It was the fashion company’s most-viewed ever digital campaign, with metrics reported to be ten times greater than Calvin Klein’s 2015 Justin Bieber My Calvins drive.

“As the platform is still populated mostly by organic content, users are open to ads that fit with the app’s participatory nature,” explained Young.

“Part of the app’s popularity is that users feel it belongs to them. Brands that experiment on the platform will be most engaging if they embrace its participatory challenge-based nature, placing user-generated content front and centre.”

It’s an approach slush brand Starslush recently used to “raise awareness of its products and create desirability” among a Gen Z audience. A low budget drive with an influencer called ‘Sherice’ saw it issue two challenges - 'Slushface' and 'Slushjump' – these generated more than 25,000 views a piece and a stream of user-generated content (using slush).

Tom Gibson, a senior account manager at Tangerine, the creative comms agency behind the work, said that TikTok leant itself perfectly to leaning into "the gamification element" of its wider campaign urging fans to guess mystery slush flavours.

He said: "TikTok has capitalised on the market created by Snapchat for short-form video, and has driven great results through the use of influencers in terms of raising brand awareness and generating engagement with Gen Zs." These early efforts attracted more than 150 followers to the Instagram account.

These small gambles on TikTok come as speculation mounts on when TikTok will introduce ads.

But some agencies are in two minds about how successful it would be. The appeal for advertisers is reaching a younger audience dropping away from other social networks.

"The key is all about being as organic as possible. It is a creative platform, and true advertising value really comes from mobilising the users to actively participate in, and share, what is essentially your marketing message,” said Jim Stannard, digital strategy lead of entertainment at media agency the7stars.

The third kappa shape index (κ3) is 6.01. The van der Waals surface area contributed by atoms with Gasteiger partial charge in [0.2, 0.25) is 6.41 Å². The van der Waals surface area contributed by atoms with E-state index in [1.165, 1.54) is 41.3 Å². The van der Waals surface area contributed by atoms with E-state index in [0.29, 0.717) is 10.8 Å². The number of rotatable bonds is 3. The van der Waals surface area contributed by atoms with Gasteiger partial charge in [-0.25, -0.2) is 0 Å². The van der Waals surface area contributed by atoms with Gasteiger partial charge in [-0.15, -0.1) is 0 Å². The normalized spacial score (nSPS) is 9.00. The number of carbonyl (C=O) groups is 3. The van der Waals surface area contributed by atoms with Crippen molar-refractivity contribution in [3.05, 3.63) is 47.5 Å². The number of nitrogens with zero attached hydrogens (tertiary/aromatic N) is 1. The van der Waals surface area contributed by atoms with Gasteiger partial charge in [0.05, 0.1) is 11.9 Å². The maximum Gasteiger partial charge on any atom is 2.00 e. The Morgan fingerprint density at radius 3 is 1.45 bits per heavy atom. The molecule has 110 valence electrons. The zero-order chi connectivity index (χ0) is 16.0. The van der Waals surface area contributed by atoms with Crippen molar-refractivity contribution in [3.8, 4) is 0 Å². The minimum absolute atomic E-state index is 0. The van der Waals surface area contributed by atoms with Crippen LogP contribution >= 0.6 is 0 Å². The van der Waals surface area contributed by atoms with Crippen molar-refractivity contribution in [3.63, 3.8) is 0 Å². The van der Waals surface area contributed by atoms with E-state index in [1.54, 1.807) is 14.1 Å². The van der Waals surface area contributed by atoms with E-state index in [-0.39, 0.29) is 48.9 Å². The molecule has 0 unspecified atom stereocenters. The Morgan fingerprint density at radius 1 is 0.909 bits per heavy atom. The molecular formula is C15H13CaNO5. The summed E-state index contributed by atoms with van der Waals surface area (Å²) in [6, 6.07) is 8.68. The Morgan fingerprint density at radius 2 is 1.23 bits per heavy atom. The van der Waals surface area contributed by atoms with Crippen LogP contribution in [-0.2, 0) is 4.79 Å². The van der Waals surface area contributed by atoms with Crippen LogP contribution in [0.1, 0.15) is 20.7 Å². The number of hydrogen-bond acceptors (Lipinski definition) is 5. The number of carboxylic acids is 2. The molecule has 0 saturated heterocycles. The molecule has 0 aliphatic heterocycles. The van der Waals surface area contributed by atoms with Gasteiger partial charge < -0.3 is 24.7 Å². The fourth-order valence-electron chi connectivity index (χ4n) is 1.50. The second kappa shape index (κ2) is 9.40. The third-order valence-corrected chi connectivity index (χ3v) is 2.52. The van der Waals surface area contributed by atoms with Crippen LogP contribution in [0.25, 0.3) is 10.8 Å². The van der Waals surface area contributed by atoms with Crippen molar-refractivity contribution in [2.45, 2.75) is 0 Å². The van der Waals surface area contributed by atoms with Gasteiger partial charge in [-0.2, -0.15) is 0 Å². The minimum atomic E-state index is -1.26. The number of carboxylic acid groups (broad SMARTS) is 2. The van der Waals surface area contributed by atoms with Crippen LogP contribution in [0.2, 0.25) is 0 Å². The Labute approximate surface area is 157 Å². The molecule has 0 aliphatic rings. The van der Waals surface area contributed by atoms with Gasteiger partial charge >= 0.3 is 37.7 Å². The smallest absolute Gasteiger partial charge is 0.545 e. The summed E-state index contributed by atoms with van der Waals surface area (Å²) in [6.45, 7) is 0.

Inserting an ad into the experience risks alienating core users. The app does not currently have a concrete ad model in place, however, it has been in discussions with US agency partners to create such a product. It has been testing ads since January, the first out the gate was an app-install ad for GrubHub in the US.

TikTok told The Drum: "Currently, we are focused on creating the best possible experience for our users but in the near future, we will be looking at the various options down the line.

"When brands approach TikTok, they see TikTok as a platform of choice to reach a broader audience. TikTok is designed in a way that encourages audience engagement, for example, with the hashtag challenges, brands can establish a direct channel to engage with their audiences."

James Duffy, head of paid media at Agenda21, said the introduction of ads to the platform risks "alienating core users, especially the younger audience who currently use the app religiously," he added. "The warning is there, Facebook has done this in the past, and they may follow suit."

Previously writing in The Drum, Timothy Armoo, chief executive of Fanbytes, dismissed notions it is a “fad app”. He outlined how brands can take advantage of its unique qualities, chiefly, issuing creative challenges for viewers and fans, content cliffhangers where fans can finish videos and the humour the format enables.

He predicted: “With the celebrity endorsements, the creator-first approach and the evergreen content machine, it’s obvious that TikTok has longevity, with the possibility of becoming the next big social platform.”